Does it matter which snack, breakfast cereal or beverage you reach for on the grocery shelf? When it comes to your oral health, it can make a big difference. The foods and drinks you select each contain different ingredients, including minerals, vitamins, sugars and acids, each with varying nutritional values and effects on your teeth and mouth. In some, the nutritional value is very low and their ability to cause problems to your oral health is high. The next time you reach for a soda, think twice. It could mean avoiding a cavity, even if you routinely use other good oral hygiene habits.
What Is So Bad?
The problem with some foods or drinks is what they are made of. Carbohydrates break down in the mouth into sugars. Sugar is detrimental for teeth. It works as an acid to slowly harm the enamel on teeth. It can damage the tooth structure. Overtime, this leads to cavities and tooth decay that may be hard to halt. Any type of acid that comes in contact with your mouth has the risk of harming your oral health.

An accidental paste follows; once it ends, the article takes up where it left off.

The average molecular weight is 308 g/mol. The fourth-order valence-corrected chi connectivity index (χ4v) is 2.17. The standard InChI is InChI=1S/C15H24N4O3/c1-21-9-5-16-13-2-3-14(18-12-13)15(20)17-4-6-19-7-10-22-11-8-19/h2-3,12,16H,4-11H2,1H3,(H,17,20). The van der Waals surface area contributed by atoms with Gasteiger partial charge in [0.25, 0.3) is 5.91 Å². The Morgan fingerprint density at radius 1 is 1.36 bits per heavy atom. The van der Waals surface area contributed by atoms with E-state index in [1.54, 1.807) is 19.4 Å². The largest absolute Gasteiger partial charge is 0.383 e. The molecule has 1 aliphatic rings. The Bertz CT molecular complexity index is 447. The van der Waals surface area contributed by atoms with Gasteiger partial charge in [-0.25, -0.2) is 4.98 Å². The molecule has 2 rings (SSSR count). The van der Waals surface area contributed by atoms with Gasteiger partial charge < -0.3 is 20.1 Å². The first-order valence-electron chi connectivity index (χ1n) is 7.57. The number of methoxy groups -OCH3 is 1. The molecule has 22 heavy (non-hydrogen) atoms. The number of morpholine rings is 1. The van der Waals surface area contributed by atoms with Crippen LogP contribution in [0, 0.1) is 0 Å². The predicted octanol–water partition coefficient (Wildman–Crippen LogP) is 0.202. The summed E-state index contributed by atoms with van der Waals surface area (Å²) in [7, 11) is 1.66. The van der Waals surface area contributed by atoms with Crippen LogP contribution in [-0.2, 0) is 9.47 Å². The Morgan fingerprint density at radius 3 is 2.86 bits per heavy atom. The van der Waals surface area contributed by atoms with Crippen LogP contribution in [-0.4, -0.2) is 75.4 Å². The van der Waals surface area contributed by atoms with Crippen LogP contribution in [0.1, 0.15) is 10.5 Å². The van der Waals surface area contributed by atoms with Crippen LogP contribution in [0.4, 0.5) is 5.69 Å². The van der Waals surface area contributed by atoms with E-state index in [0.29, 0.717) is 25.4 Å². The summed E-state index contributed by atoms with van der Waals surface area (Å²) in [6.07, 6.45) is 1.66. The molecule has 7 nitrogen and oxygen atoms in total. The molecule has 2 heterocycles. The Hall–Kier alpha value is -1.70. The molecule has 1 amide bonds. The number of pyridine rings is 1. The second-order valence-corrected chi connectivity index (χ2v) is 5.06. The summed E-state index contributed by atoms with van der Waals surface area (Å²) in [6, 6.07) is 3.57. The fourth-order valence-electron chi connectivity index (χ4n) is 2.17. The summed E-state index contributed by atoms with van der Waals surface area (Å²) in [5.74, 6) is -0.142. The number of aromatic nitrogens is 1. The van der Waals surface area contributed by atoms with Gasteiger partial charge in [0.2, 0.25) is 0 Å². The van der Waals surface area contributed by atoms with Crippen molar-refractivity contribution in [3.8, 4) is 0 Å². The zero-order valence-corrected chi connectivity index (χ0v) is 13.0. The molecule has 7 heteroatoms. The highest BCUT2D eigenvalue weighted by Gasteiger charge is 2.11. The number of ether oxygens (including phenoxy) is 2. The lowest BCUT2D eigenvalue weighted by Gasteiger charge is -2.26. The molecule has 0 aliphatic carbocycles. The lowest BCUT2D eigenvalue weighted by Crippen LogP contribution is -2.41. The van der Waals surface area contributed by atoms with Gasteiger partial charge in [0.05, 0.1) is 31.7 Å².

Shoddy Food and Drink
What is the worst of the worst? What should you avoid at all costs? The following foods and drinks are considered the ones to vanquish from your diet:
- Carbonated beverages, including soft drinks, are hazardous thirst quenching choices that endanger your oral health. They have the least nutritional value, and have so much sugar and phosphoric acid that they can begin attacking the teeth within 30 minutes.
- Some drinks labeled healthy or sport drinks can also be poor selections. Many promise health benefits, but also contain acidic and sugary substances that lead to the breakdown of enamel on your teeth. Be careful even with chewable vitamins, if they contain sugar.
- Sticky foods, including caramel candy, sugary sweet breads and other sweet carbohydrates are very unhealthy for your teeth. Their sugars are harder to wash away with saliva, therefore, they stay on your teeth longer, causing damage.
- Foods that dry out your mouth, including alcoholic beverages, can lead to an accumulation of bacteria in the mouth. Saliva is necessary for flushing away bacteria, but alcoholic beverages keep your mouth dry.
Other foods to leave on the grocery shelf more often are dried fruits and starchy foods, such as potato chips, bread and fries, as well as highly acidic fruits like oranges and lemons. If you consume them, brush your teeth immediately afterward, or rinse your mouth with water, to reduce their effects.